The Poundland co-founder is back to shake up the variety sector with Hub, a mid-market chain with potential for 200 stores. He tells Nicola Harrison what inspired the return
Dave Dodd does not let much stand in the way of his ambitions. In his quest to deliver the broadest range of £1 products possible, the Poundland co-founder scaled peaks to visit suppliers in the Far East.
“We’d go to factories that no other Westerner had been to,” recalls Dodd. “We’d be climbing mountains to get to a truck on the other side that would take us to a factory. It was the only way to get there.”
Such determination has stood Dodd in good stead over the years. After founding Poundland in 1990 he is now masterminding a new variety chain, Hub. And his ambitions for it are no less lofty - he wants to build a 200-store chain.
Dodd says he is making a move back into retailing to “keep occupied”, but he also wants to shake up the variety sector, which he says has “lost its way”. Hub will serve the mid-market, and is designed to create a similar emotional experience to shopping in TK Maxx, through “contemporary” stores.
The 49 year old began his retail life as a market trader aged 20, after leaving school halfway through his A-Levels because he was “unable to find a proper career path”.
Selling household goods, he soon developed a passion for product and moved on to wholesaling and then importing, which involved visits to retailers. “That was when I decided retail was the place I could put all I had learned together,” Dodd recalls.
After a chance meeting with Steven Smith, a former colleague at the wholesaler he worked at, the two decided to go into business together. “We decided £1 is the volume price point,” recalls Dodd.
In April 1990 the concept was born, and by Christmas that year they had opened their first store. “The world was full of sceptics,” says Dodd. “There were negative comments: ‘How can you pay the bills? What do you do in two years time when you can’t afford to sell at £1?’ But when people saw the concept they quickly became converted.”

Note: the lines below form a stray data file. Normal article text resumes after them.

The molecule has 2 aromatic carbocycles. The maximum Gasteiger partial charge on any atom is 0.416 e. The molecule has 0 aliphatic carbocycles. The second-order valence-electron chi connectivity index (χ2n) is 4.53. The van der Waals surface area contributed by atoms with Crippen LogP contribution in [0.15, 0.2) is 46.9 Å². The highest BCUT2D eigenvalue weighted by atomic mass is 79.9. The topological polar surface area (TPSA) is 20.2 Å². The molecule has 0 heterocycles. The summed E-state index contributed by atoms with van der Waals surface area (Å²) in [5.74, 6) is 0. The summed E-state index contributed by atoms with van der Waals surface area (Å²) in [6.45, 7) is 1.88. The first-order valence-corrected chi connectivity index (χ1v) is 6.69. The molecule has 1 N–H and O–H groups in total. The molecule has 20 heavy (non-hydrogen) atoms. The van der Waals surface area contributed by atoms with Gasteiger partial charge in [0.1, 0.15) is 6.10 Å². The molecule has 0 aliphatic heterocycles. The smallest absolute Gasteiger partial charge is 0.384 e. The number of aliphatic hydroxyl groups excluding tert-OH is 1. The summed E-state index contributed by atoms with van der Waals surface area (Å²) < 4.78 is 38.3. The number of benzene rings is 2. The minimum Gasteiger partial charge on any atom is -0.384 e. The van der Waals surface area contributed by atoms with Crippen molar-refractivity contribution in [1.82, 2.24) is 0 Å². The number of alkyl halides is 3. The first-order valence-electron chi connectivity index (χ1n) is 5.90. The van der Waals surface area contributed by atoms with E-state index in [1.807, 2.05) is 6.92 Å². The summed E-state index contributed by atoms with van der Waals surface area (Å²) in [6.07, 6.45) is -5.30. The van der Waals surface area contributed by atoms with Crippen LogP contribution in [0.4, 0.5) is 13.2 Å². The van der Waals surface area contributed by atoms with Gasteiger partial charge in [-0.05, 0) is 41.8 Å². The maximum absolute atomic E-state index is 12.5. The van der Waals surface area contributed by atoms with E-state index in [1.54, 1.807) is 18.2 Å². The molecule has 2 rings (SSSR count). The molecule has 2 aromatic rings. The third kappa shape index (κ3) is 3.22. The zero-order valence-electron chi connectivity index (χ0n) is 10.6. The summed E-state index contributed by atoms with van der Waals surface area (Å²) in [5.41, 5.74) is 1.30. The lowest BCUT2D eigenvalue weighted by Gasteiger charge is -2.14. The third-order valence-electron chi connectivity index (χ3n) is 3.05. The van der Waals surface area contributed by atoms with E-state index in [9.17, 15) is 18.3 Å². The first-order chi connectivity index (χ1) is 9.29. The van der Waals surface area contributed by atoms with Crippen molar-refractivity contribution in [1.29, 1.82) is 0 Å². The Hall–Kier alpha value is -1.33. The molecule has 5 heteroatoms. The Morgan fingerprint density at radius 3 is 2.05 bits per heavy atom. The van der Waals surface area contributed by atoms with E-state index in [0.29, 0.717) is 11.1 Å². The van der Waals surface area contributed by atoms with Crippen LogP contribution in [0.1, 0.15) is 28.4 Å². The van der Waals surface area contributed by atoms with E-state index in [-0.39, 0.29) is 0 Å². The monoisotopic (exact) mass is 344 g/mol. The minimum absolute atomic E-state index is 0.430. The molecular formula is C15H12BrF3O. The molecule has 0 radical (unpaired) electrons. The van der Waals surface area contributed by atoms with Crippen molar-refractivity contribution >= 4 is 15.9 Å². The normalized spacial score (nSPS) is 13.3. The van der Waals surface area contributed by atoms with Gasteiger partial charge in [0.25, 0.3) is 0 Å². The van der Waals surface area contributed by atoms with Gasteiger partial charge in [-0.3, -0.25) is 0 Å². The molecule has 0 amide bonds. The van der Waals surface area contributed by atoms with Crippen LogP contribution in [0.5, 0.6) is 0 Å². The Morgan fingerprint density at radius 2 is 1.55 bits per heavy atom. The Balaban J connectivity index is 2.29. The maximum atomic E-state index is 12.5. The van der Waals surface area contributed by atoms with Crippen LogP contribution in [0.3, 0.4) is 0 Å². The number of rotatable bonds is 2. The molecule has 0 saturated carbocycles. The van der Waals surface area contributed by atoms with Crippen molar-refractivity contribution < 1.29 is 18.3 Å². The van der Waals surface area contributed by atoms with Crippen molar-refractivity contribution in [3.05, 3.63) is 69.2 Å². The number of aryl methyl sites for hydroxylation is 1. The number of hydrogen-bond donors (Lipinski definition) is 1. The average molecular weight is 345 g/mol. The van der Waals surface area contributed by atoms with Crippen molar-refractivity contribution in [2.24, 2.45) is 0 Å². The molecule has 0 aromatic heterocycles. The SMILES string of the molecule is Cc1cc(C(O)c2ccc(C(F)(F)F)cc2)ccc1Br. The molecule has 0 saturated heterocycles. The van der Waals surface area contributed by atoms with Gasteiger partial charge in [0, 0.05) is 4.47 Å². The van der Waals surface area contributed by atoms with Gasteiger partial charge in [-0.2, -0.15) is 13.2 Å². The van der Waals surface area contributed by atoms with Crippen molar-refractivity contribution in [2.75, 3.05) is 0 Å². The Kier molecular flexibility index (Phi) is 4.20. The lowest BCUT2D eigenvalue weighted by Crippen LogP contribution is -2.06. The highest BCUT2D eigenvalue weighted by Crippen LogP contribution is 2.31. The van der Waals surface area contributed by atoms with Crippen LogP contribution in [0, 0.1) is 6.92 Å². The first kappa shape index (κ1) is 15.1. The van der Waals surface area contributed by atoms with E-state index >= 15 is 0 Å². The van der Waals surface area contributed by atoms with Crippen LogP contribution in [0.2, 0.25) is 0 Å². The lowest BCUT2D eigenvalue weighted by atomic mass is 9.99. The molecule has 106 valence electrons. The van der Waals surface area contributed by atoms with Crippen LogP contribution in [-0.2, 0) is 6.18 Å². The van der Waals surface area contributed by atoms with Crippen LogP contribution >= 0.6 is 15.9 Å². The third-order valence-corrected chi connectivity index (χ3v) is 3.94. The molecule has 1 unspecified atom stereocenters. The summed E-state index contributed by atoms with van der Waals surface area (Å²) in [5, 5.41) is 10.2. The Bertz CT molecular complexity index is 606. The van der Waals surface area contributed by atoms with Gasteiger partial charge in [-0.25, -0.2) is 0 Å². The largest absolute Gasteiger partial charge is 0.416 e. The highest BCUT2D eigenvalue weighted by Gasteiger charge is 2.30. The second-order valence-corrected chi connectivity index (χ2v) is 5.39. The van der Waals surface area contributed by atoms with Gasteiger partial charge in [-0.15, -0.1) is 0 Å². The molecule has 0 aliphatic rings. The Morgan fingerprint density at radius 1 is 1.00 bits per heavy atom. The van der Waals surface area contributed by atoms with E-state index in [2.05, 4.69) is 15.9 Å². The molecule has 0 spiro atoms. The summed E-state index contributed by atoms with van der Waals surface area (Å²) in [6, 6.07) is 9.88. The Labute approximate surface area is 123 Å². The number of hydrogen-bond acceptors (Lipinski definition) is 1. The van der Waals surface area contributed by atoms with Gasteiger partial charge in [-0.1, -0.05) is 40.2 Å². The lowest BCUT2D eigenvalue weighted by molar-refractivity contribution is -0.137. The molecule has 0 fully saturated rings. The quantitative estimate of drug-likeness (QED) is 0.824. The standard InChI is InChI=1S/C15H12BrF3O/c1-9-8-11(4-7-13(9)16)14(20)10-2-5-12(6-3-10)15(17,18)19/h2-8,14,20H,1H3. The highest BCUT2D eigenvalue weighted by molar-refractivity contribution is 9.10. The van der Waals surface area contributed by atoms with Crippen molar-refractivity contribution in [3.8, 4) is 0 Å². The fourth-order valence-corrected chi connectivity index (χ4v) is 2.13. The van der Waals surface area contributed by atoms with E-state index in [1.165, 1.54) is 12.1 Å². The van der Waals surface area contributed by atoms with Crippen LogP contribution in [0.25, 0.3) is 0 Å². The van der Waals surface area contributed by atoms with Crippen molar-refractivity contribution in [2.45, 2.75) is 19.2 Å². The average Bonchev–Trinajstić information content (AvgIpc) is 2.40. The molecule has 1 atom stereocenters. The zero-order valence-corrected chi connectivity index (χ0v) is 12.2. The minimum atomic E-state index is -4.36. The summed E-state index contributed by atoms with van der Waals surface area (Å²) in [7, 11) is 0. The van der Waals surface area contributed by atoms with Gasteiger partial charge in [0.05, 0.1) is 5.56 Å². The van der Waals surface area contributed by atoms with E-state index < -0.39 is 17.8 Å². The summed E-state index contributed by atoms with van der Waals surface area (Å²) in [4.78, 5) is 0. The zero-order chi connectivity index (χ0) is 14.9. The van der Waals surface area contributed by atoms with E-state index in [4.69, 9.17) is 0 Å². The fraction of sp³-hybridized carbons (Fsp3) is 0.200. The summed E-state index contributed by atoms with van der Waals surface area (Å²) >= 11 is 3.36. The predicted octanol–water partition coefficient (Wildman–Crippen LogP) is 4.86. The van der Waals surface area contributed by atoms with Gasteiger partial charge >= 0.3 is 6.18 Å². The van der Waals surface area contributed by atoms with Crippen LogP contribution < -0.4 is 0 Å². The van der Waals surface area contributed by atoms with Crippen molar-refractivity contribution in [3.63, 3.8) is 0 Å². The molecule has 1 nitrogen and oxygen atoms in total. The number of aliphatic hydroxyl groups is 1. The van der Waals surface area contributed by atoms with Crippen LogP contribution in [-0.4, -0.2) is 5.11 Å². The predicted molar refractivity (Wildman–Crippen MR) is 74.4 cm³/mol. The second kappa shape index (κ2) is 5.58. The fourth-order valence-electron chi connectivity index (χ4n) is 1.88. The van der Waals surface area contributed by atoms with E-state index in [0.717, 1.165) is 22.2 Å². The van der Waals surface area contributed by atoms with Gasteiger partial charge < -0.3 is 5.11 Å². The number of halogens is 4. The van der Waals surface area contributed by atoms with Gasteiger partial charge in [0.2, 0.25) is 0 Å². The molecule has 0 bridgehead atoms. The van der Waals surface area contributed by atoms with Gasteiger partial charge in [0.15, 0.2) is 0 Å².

Dodd says the first store went “phenomenally well”. Like his ambitions for Hub today, Dodd always believed that Poundland could do big business, even at its embryonic stages.
At that point there was no other single-price-point national chain in the UK, so where did Dodd draw his inspiration from? Not from the US, says Dodd, where single price retailers were thriving. “We were completely oblivious as to what was going on in America,” says Dodd. “We were just two Black Country lads - we thought we needed a passport to get to London.”
Dodd eventually led a management buyout of Poundland in 2002, backed by private equity house Advent. He went on to double the business within a couple of years, and left in 2006. “It was the right time,” explains Dodd. “I’d probably done the best I could do.”
He used the next few years to take stock. “I was able to do things I hadn’t done for 20 years,” he says, including following Formula 1, travelling and sailing, as well as going to rock gigs.
Dodd sees himself as a nice guy. “I don’t believe people who bully get anywhere. Nice guys can be successful,” he says.
And how does he account for his own success? “I’m not a genius but I am perceptive,” he says. “I’m a business builder, that’s what I do. But you have to get your hands dirty too. I’m a team player but I like to be the captain.”